Life is full of surprises. Our goal is to make a distinction between them and “normal” behavior. That is called Anomaly Detection. In fact, anomalies are most interesting things in Data Analysis. And it is always good to have a set of handy tools for that at hand. Here is my toolkit.
AnomalyDetection R package
Twitter’s AnomalyDetection is a popular and simple in use R package for time series anomaly analysis. The package uses a Seasonal Hybrid ESD (Extreme Studentized Deviate test) algorithm to identify local and global anomalies.
As an outcome of its work, we can get a
data.frame with anomalous observations, and, if necessary, a plot with both the time series and the estimated anoms, indicated by circles:
Outlier in psych R package
Dealing with multidimensional numeric or logical data, we can detect outliers, calculating Mahalanobis distance for each data point and then compare these to the expected values of Χ2. We can do it with the
outlier function of the psych R package:
D2 <- outlier(dat, plot=TRUE, bad=5)
Looking at the Q-Q plot below, we can set a threshold for D2 to identify outliers, let’s say, above 18:
In other words, any observations, which Mahalanobis distances are above the threshold, can be considered as outliers.
Time Series Anomaly Detection in Azure ML
I like Microsoft Azure Machine Learning Studio. It contains a really powerful module for Time Series Anomaly Detection. It can measure:
- the magnitude of upward and downward changes
- direction and duration of trends: positive vs. negative changes
The module learns the pattern from the data, and adds two columns (Anomaly score and Alert indicator) to indicate values that are potentially anomalous:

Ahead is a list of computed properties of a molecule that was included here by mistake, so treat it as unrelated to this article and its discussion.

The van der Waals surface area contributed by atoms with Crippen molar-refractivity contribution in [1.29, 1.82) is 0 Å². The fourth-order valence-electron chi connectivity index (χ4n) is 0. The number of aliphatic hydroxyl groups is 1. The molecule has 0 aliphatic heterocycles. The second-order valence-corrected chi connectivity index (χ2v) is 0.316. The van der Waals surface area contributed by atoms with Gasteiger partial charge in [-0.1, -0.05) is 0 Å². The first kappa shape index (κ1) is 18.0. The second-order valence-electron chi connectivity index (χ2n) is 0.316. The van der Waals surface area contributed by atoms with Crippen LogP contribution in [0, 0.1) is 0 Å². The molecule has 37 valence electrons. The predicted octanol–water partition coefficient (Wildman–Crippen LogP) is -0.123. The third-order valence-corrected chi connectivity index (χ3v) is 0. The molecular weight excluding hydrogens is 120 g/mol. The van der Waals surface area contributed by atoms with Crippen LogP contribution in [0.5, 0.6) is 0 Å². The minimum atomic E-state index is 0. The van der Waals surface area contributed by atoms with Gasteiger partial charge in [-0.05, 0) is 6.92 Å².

One-Class Support Machine in Azure ML
This Azure ML module can be used when we have a lot of data, labeled as “normal” and not too many anomalous instances. One-class SVM learns a discriminative boundary around normal instances, and everything out of the boundary is considered as anomalous. Our responsibility is to tune model parameters and train it.
Running the experiment does the scoring of the data. The scored output adds two more columns to the dataset: Scored Labels and Score Probabilities. The Score Label is a 1 or a 0, where a 1 is representing an outlier:
PCA-Based Anomaly Detection in Azure ML
Like in case of One-class SVM, PCA-Based Anomaly Detection model is trained on normal data. The Scored dataset contains Scored Labels and Score Probabilities. But mind you that for the PCA-based model, the Scored Label 1 means normal data:
rxOneClassSvm in R
If we cannot use Cloud-based solutions (and Azure ML respectively) for some reasons, we can use rxOneClassSvm function, included into MicrosoftML R package. MicrosoftML is a package for Microsoft R Server, Microsoft R Client, and SQL Server Machine Learning Services.
The training set contains only examples from the normal class. In order to train a model we have to specify an R formula:
svmModel <- rxOneClassSvm( formula = ~Sepal.Length + Sepal.Width + Petal.Length + Petal.Width, data = trainIris)
Scoring results include a variable
scoreDF <- rxPredict(svmModel, data = testIris, extraVarsToWrite = "isIris")
tail(scoreDF) isIris Score 57 1 -0.3131609 58 1 -0.3095322 59 1 -0.1532502 60 1 -0.3937540 61 0 0.5537572 62 0 0.4861979
R documentation asserts:
“This algorithm will not attempt to load the entire dataset into memory.”
Hmm, quite a useful feature indeed!
In fact, there are much more packages for anomaly detection. We can use any binary or multi-class classifiers, cluster analysis, neural networks, kNN and many others. But this is my First Aid Kit.